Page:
Future Leaders Performing Love in Deed and Truth
2019 Talent Award of Korea winners in Hanyang
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Since 2014, the Ministry of Education hosts the Talent Award of Korea annually to recognize and encourage talented young individuals. The awards are bestowed to 100 future leaders who have proven their competence in intelligence, passion, creativity, and community spirit. Here are two Hanyang students who won this year’s Talent Award of Korea: Kim Chae-wool Chloe (Division of Industrial Convergence, 4th year) and Kwon Thai-yoon (Department of English Language and Literature, 4th year).
Life is a challenge
Kim carried off the award with her donation project for disabled children—inducing donations as she raised expenses to engage in off-road marathons. She gave credit to the donators upon receiving the award. “If it were not for their contribution,” said Kim, “I would have never achieved this honor.”
Kim designed the project by chance. When she participated in a triathlon competition as a volunteer, Kim met Park Ji-hoon and his disabled son, Park Eun-chong. “They were running together to give hope to children who are suffering from disabilities,” said the volunteer. This moment inspired Kim to initiate fundraising that could help children surmount their handicaps. To her, marathon stands for children overcoming disability.
Kim started the project by running the Sahara Desert Marathon, also known as the Sahara Race, in 2017. Her challenge continued to the Atacama Desert crossing in 2018 and the Iceland crossing this year. “I hope that people pay more attention to the issues of disabled children through my endeavor.”
Kim is moving on to her fourth journey—crossing the Pacific Crest Trail (PCT)—next year. PCT is a long-distance hiking and equestrian trail which lies to the east of the United States' Pacific Coast. The explorer will subsequently carry on with her long-range plan to tour the world with her bicycle working as a green activist. Kim is pioneering her unique way as a future leader by following her motto—“Life is a challenge.”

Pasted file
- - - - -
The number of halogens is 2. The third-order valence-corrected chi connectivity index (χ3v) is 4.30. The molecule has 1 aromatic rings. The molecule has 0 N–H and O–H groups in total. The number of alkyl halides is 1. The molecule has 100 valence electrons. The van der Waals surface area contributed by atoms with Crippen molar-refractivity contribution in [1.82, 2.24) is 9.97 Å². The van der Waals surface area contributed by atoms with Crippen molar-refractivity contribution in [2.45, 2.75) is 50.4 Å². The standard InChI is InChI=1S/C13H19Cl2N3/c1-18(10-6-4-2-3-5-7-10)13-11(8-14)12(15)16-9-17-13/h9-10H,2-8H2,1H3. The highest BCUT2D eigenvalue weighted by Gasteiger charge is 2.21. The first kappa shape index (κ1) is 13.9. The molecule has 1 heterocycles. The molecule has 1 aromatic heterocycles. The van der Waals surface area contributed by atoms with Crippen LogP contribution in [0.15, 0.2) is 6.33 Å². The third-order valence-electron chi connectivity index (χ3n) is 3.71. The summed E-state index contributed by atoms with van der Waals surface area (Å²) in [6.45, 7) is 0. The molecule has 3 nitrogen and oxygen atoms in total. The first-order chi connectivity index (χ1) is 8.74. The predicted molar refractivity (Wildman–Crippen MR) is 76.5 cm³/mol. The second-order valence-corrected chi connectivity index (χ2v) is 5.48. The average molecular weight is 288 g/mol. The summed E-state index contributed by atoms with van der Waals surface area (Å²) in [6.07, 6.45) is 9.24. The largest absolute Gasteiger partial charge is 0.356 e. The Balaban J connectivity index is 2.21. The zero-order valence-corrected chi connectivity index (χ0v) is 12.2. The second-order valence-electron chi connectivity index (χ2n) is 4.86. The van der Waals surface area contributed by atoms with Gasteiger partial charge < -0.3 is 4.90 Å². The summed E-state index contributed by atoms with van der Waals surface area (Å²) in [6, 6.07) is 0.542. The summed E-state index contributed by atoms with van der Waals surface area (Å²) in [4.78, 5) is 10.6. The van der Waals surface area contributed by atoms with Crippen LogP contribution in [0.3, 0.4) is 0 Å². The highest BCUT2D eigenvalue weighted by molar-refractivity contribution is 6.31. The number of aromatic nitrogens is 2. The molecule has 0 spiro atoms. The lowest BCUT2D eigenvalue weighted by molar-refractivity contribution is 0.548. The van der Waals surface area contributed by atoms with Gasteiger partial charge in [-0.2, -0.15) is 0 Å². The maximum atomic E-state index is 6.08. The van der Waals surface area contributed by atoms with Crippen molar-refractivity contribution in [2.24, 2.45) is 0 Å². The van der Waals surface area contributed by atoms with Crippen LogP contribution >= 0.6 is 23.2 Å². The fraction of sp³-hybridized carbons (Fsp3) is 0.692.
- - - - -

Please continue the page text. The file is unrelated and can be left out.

Do what is honorable
Kwon received the award with his contribution to people-to-people diplomacy. “I think it's too much of a prize for me,” said Kwon modestly. “I would like to express gratitude to those who work for the community in the dark.”
What motivated Kwon to participate in the field was his military service in the Hanbit Unit of the United Nations Peacekeeping Forces deployed in South Sudan. “I was in a sense of awe of what the United Nations does,” said the former peacekeeper. "However, ordinary people were achieving extraordinary things.” Kwon gained confidence and reorganized his career path through his experiences in Sudan.
After being discharged from his military service, Kwon was active in the field of national security and peacekeeping. Most notably, Kwon worked as the CEO of APOPO Korea, a non-governmental organization that trains rats to detect landmines and tuberculosis. “Although stranded due to political reasons, APOPO played a role in healing the wounds of the Korean war,” said the leader of the NGO.
Kwon made a move as a unification activist as well. Kwon volunteered at corporation aggregates such as the North Korea Reform Radio and the South-North Korea Exchanges and Cooperation Support Association. The activist plans to dig deeper into the promotion of inter-Korean relations after getting a master's degree in international relations.
“People are pursuing flex—showing off your valuables in a non-humble way—these days,” he said. Kwon advised his fellow students to do what is honorable.
Mahatma Gandhi said that the best way to find yourself is to lose yourself in the service of others. What made Kim and Kwon recognized as future leaders of Korea was not their talent, but their effort to practice Love in Deed and Truth.
Oh Kyu-jin firstname.lastname@example.org
Photos by Oh Kyu-jin
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